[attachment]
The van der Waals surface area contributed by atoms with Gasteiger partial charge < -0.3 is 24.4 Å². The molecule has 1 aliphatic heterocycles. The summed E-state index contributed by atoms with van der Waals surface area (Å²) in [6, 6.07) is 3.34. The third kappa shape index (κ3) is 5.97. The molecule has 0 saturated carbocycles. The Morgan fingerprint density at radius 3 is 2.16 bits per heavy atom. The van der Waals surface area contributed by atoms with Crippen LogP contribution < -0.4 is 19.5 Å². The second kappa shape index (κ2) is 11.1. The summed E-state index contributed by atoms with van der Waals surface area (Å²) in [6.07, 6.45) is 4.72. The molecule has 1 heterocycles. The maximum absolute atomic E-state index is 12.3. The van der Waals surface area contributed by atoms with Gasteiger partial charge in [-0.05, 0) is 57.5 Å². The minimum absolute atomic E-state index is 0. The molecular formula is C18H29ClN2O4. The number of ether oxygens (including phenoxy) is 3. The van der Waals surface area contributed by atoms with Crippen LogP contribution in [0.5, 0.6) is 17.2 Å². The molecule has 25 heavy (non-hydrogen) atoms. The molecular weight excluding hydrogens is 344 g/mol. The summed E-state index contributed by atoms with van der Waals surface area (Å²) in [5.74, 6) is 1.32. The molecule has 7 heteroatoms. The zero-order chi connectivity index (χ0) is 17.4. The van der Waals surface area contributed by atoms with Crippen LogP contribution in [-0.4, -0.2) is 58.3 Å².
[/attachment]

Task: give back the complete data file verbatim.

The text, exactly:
The van der Waals surface area contributed by atoms with Gasteiger partial charge < -0.3 is 24.4 Å². The molecule has 1 aliphatic heterocycles. The summed E-state index contributed by atoms with van der Waals surface area (Å²) in [6, 6.07) is 3.34. The third kappa shape index (κ3) is 5.97. The molecule has 0 saturated carbocycles. The Morgan fingerprint density at radius 3 is 2.16 bits per heavy atom. The van der Waals surface area contributed by atoms with Crippen LogP contribution < -0.4 is 19.5 Å². The second kappa shape index (κ2) is 11.1. The summed E-state index contributed by atoms with van der Waals surface area (Å²) in [6.07, 6.45) is 4.72. The molecule has 1 heterocycles. The maximum absolute atomic E-state index is 12.3. The van der Waals surface area contributed by atoms with Gasteiger partial charge in [-0.05, 0) is 57.5 Å². The minimum absolute atomic E-state index is 0. The molecular formula is C18H29ClN2O4. The number of ether oxygens (including phenoxy) is 3. The van der Waals surface area contributed by atoms with Crippen LogP contribution in [0.5, 0.6) is 17.2 Å². The molecule has 25 heavy (non-hydrogen) atoms. The molecular weight excluding hydrogens is 344 g/mol. The summed E-state index contributed by atoms with van der Waals surface area (Å²) in [5.74, 6) is 1.32. The molecule has 7 heteroatoms. The zero-order chi connectivity index (χ0) is 17.4. The van der Waals surface area contributed by atoms with Crippen LogP contribution in [-0.4, -0.2) is 58.3 Å².